Sixteen Year Later: Josh Barnett Explains His Staying Power as Top Fighter


Josh Barnett UFC 164 Post_3068There has long been discussion about fighters that should be fighting in the UFC, but, for one reason or another, weren’t.

Over the years that list has dwindled, as the purchase of MMA promotions Strikeforce and Pride FC (among others) by the UFC brought many of those fighters into the fold.

Fighters like Shogun Rua, Wanderlei Silva, Rampage Jackson, and the Nogueira brothers all made their way from Japan to the inside of the world famous Octagon.

However, over the past decade, one fighter had escaped the promotion.

Seeing as he was once the UFC’s youngest heavyweight champion, fans have been perplexed as to why heavyweight catch-wrestler Josh Barnett never returned to his fighting home after defeating UFC Hall of Famer Randy Couture at UFC 36 in 2002.

Barnett tested positive for steroids after winning the UFC gold over a decade ago and was subsequently stripped of the title.

Obviously that didn’t help his stock in the eyes of the UFC brass at the time.

Fast forward almost eleven years and 20-some fights – and after the UFC purchased many of the major MMA promotion across the globe – the two parties eventually struck a deal.

Barnett was brought back to the cage to face fellow former UFC heavyweight champion Frank Mir in the co-main event of Saturday’s UFC 164 in Milwaukee.

No longer “The Baby Faced Assassin,” “The Warmaster,” made his UFC return in highlight reel fashion when he destroyed the former champ with a bevy of brutal knee strikes that left Mir in a heap just minutes into the opening round.

At the UFC 164 post-fight press conference, Barnett spoke about his longevity and elation at the prospect of finally returning to his fighting home after years toiling in rival promotions across the globe.

“It’s cool, man. It’s great,” said the 35-year-old veteran. “I love to fight, period.  You could put us out in the parking lot like we used to do and go at it and I’d still be happy to get out there and try to bash somebody’s brains in.”

He continued, “The non-Viking Neanderthal side of me – even though those are two different things – enjoys the fact I started with the company right before it turned over.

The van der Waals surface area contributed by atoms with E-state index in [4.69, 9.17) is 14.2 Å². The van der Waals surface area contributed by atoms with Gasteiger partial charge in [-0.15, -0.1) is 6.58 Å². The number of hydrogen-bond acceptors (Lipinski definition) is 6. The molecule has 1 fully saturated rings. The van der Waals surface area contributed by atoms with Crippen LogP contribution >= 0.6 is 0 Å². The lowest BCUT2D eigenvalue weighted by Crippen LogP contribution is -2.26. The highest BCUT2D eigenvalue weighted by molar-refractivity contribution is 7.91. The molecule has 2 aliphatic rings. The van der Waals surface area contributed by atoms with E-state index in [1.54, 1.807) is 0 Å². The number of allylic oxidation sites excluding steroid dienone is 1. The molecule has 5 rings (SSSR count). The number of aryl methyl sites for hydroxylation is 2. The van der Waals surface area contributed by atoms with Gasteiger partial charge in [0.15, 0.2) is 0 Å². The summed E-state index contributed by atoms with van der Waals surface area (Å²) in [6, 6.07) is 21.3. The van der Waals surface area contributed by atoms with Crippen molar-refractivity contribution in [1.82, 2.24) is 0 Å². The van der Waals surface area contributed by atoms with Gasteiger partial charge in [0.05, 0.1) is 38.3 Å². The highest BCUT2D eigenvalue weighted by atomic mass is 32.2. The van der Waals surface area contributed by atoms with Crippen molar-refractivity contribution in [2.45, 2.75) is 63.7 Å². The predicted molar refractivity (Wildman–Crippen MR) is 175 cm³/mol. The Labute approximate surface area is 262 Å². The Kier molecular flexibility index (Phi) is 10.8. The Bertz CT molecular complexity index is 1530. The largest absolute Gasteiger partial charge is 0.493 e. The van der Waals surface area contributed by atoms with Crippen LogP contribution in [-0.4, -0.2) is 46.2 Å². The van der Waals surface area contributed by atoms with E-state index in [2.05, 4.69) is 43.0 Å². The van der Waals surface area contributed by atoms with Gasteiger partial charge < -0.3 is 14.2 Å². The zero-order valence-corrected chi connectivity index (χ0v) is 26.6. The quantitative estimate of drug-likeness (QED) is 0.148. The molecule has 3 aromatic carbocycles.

“I go from last fight at UFC 36 in 2002 all the way to 2013 and UFC 187,000,” he said with a smile.

“So it’s been a long journey, but I think in the grand scheme of it all, that the people who believed in me and trained me from the get-go, put the right time and effort into me.  The staying power is here. There is no other fighter, really – 16 years in this game – and still going out there in the Top 10 consistently. I’m glad to be a part of it. I’m also glad to start where I did, in the dark ages, and then end up here in this fantastic turnaround that the UFC is now.”

Barnett is not only one of the longest tenured heavyweights in the sport; he’s also one of its most well traveled and trained. From catch wrestling to old school jiu-jitsu, kickboxing, boxing, and even some pro wrestling, Barnett has learned from the best and soaked up every own of each training session.

It’s something the grizzled vet credits to his now legendary staying power as an MMA commodity.

“Essentially, my first (coach), Bill Robinson, said, ‘You need to learn how to learn,’” recalled The Warmaster.

“Just to go out there and be shown techniques and go through the motions doesn’t mean you’re getting the full picture.  And I think through the great trainers I’ve had like Matt Hume and Haru Shimanishi, Bill Robinson, Karl Gotch and Erik Paulson, and the list goes on, of people working with me over the years, I’ve taken in as much as they could give me and then some.  But I’ve also trained my mind to be ready to understand the big picture of all the techniques I’m seeing, and how they apply to different situations.

“I’m still a guy fighting in the Top 10, but I’ve also trained world champions.  I’ve already coached world champions and become a world champion myself and you don’t do that unless you have a full understanding of the game. I know that is why I’m here 16 years and who knows how much longer I’ll be at it. I still feel great.”

From America to Japan and back. From the “Baby Faced Assassin” to “The Warmaster” and all stops between, the former champion is back where his fighting career started, and there is little sign of him slowing down.

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